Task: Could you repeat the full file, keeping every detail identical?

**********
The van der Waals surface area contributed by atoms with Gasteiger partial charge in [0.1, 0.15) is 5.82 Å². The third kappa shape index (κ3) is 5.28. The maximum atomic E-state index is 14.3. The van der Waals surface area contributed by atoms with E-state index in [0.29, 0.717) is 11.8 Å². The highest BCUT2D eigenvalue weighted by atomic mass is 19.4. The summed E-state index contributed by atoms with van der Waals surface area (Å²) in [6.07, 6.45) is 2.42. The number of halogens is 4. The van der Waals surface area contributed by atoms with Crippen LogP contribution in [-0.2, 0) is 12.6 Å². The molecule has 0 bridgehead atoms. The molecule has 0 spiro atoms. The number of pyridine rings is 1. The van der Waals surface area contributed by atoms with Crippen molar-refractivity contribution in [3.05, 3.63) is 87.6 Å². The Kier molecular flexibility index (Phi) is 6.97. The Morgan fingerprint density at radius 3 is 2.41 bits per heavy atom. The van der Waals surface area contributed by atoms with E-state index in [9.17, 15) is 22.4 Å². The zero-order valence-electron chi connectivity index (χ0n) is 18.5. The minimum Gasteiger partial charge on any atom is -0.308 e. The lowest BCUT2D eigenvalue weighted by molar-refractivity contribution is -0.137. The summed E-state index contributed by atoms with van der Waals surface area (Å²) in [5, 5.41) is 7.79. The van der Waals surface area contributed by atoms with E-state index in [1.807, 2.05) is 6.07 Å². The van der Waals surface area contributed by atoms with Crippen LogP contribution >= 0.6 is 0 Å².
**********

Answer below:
The van der Waals surface area contributed by atoms with Gasteiger partial charge in [0.1, 0.15) is 5.82 Å². The third kappa shape index (κ3) is 5.28. The maximum atomic E-state index is 14.3. The van der Waals surface area contributed by atoms with E-state index in [0.29, 0.717) is 11.8 Å². The highest BCUT2D eigenvalue weighted by atomic mass is 19.4. The summed E-state index contributed by atoms with van der Waals surface area (Å²) in [6.07, 6.45) is 2.42. The number of halogens is 4. The van der Waals surface area contributed by atoms with Crippen LogP contribution in [-0.2, 0) is 12.6 Å². The molecule has 0 bridgehead atoms. The molecule has 0 spiro atoms. The number of pyridine rings is 1. The van der Waals surface area contributed by atoms with Crippen molar-refractivity contribution in [3.05, 3.63) is 87.6 Å². The Kier molecular flexibility index (Phi) is 6.97. The Morgan fingerprint density at radius 3 is 2.41 bits per heavy atom. The van der Waals surface area contributed by atoms with E-state index in [9.17, 15) is 22.4 Å². The zero-order valence-electron chi connectivity index (χ0n) is 18.5. The minimum Gasteiger partial charge on any atom is -0.308 e. The lowest BCUT2D eigenvalue weighted by molar-refractivity contribution is -0.137. The summed E-state index contributed by atoms with van der Waals surface area (Å²) in [5, 5.41) is 7.79. The van der Waals surface area contributed by atoms with E-state index in [1.807, 2.05) is 6.07 Å². The van der Waals surface area contributed by atoms with Crippen LogP contribution >= 0.6 is 0 Å².